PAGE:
HIV infections can travel to the brain and cause dementia or other cognitive impairment. Treatment may include effective antiretroviral therapy (ART), antidepressants, antipsychotics, stimulants, or lifestyle changes.

When HIV-related cognitive issues are treated as soon as possible, there’s the greatest chance of recovery. Let’s look at the symptoms to watch for and available treatment options.

Without proper treatment, HIV infections can spread to the brain and cause cognitive impairment and, eventually, dementia. When dementia develops as a result of HIV, it’s referred to as “HIV-associated dementia” (HAD).

Researchers in 2022 found cognitive deficits in up to 40% of people with HIV. An estimated 1 out of 1,000 people living with HIV who aren’t treated with antiretroviral therapy (ART) will eventually have dementia.

People with a history of drug or alcohol misuse are more likely to have severe HAD symptoms. Those who are in an ART program for HIV treatment, meanwhile, are less likely to get dementia.

Like with other forms of dementia, the risk of developing HAD appears to go up with age.

How common is dementia in those with HIV?

HIV is the most common cause of dementia in young American adults.

People more than 50 years of age with HIV also have a 58% higher risk of dementia than people more than 50 years of age without HIV, 2022 research shows.

Meanwhile, neurocognitive issues are a complaint in an estimated 4–15% of people with HIV overall. “HIV encephalopathy” refers to an infection that affects the brain and may cause a gradual escalation of neurocognitive impairment, including:

  • asymptomatic neurocognitive impairment
  • minor neurocognitive disorder
  • HAD
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HAD may cause the following signs and symptoms:

Because HAD symptoms may be very similar to other medical conditions, it’s a good idea to visit a doctor for a diagnosis.

HAD is reversible, especially when treated in its earliest stages.

According to 2022 research, committing to and sticking with ART shows improvement in the brain function of people with HAD, even in those with severe impairments. The occurrence of HAD has also reduced over time with the use of ART.

Effective ART typically includes ongoing, daily antiretroviral medication and regular lab work to treat the infection and stop HIV’s progression. The program is tailored to the person’s needs, and by strengthening the immune system, it can often make the virus nearly symptomless.

Thanks to ART, HAD is now a rare condition. In the United States, the risk of HAD has decreased over the years from 15–20% of people with HIV before ART to just 1–2% after ART. Overall, the incidence of HAD has dropped by almost half since the introduction of ART.

For that reason, screening early for cognitive impairment is recommended for all people living with HIV. Sticking with ART and other treatments as recommended by a doctor will also effectively manage symptoms and prevent the condition from worsening.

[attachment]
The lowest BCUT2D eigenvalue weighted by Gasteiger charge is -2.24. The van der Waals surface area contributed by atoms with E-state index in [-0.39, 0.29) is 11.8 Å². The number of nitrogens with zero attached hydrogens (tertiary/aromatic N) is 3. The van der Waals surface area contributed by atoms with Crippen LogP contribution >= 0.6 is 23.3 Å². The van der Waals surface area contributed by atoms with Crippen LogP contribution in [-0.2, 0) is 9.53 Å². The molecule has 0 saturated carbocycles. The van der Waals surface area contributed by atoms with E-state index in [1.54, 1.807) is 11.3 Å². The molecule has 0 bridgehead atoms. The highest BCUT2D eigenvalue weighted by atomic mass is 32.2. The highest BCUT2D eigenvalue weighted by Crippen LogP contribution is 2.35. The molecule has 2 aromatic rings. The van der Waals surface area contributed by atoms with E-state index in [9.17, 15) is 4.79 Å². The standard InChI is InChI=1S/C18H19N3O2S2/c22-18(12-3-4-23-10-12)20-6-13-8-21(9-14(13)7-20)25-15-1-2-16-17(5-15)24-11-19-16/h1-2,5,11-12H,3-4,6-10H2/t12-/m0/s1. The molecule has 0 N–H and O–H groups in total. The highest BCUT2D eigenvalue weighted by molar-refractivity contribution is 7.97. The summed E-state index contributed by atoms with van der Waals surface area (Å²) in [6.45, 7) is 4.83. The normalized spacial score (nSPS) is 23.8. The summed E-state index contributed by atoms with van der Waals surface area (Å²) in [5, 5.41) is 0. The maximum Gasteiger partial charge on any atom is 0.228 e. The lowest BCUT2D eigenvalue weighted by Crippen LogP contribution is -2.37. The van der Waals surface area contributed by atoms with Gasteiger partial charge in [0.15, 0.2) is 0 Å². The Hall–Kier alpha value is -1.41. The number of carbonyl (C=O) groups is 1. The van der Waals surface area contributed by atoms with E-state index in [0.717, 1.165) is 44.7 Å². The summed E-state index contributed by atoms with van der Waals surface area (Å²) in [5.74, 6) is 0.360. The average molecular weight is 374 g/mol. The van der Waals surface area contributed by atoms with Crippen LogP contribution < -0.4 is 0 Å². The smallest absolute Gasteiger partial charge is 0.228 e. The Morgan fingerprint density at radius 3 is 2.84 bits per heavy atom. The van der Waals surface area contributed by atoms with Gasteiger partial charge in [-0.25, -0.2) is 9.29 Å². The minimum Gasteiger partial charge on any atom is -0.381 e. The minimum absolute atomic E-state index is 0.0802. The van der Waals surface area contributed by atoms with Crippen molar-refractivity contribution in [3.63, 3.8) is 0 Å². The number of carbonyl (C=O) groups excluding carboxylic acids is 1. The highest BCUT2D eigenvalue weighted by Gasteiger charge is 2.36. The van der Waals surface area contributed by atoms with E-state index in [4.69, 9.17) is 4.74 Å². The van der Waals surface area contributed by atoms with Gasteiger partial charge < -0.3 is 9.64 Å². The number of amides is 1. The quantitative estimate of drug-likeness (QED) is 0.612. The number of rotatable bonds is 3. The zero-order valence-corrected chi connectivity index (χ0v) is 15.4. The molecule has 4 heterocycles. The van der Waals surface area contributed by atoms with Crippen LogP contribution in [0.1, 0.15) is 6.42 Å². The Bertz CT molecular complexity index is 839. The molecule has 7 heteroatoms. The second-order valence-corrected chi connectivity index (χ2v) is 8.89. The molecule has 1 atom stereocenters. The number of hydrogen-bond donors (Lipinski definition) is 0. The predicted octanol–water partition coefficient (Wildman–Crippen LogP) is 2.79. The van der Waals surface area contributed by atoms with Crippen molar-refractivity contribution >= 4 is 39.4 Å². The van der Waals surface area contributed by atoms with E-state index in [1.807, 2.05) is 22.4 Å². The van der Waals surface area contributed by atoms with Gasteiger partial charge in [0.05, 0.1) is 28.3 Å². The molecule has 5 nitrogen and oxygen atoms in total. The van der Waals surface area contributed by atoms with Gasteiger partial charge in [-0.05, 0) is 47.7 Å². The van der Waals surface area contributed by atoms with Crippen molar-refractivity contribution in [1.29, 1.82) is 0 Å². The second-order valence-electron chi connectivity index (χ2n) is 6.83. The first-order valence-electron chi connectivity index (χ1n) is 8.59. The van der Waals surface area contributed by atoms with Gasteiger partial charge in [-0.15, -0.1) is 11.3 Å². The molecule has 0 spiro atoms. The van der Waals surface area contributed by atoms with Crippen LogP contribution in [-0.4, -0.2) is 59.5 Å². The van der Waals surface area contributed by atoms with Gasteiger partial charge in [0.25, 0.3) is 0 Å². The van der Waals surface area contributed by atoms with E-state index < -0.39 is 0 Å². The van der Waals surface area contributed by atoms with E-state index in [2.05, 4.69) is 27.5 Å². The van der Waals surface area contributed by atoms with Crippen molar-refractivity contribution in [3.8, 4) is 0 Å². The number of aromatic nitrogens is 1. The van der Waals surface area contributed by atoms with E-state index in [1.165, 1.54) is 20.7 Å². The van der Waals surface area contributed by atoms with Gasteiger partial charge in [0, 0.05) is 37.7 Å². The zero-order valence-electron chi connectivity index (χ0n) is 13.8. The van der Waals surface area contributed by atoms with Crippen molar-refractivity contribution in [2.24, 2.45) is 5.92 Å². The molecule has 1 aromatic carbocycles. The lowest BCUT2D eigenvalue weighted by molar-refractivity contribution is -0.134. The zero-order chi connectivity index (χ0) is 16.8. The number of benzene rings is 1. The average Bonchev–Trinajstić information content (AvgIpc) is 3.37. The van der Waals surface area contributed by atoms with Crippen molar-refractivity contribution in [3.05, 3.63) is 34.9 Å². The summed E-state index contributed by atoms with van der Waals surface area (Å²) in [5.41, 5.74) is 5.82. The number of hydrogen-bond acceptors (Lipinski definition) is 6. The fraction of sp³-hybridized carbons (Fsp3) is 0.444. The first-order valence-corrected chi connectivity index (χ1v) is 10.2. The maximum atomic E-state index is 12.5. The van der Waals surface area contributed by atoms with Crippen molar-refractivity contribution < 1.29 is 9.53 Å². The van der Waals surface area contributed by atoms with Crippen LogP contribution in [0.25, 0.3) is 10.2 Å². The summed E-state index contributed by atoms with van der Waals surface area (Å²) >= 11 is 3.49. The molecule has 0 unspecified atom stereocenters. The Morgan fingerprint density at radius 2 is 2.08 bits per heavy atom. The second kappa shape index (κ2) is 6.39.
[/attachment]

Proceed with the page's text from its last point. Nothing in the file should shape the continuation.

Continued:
Complementary treatments may include:

  • substance or alcohol misuse counseling, if necessary
  • medication (i.e., antidepressants, antipsychotics, stimulants)
  • lifestyle changes (i.e., exercise, taking notes to boost memory, relaxation techniques)
  • other coping strategies (i.e., support groups, hiring a caregiver)

How does HAD affect life expectancy?

According to 2022 research, the mean HAD survival rate without using ART was 3–6 months. When ART was introduced in the 90s, continued use of the program increased the survival rate for people with HAD to 38.5 months.

That said, treatment is much more effective in the earlier stages of HIV-associated neurocognitive disorders. Although there’s a lack of precise data, modern treatment has also significantly improved the outlook for people with HIV overall.

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If you think you might have HAD, you deserve support.

Here are some tips for taking the best next steps for your well-being:

  • Talk with a doctor about any issues with memory, concentration, or communication.
  • Reach out to an HIV specialist with experience testing for and treating HAD.
  • If your condition is diagnosed as HAD, consider counseling or joining a support group for emotional support.
  • If in the United States, use the ICD-10 code F02.4 for dementia in HIV disease for insurance purposes.
  • If you don’t have insurance, you still have options. Consider enrolling in a patient assistance program or government program like Medicaid.
  • The Ryan White HIV/AIDs Program also has many resources to support your healing journey. You may want to start by calling 800-448-0440 from the United States or Canada or finding your state’s local hotline online.

HAD occurs when the effects of HIV spread to the brain. Symptoms include difficulty thinking, concentrating, talking, or moving as usual.

When treated with ART, HIV and HAD are highly manageable. Taking medication daily and sticking to your individualized treatment plan can help ensure that HIV symptoms, including cognitive impairment, don’t worsen. Your symptoms may even improve.

Support groups, counseling, and healthy lifestyle changes can also help you with your condition and ensure that you live well.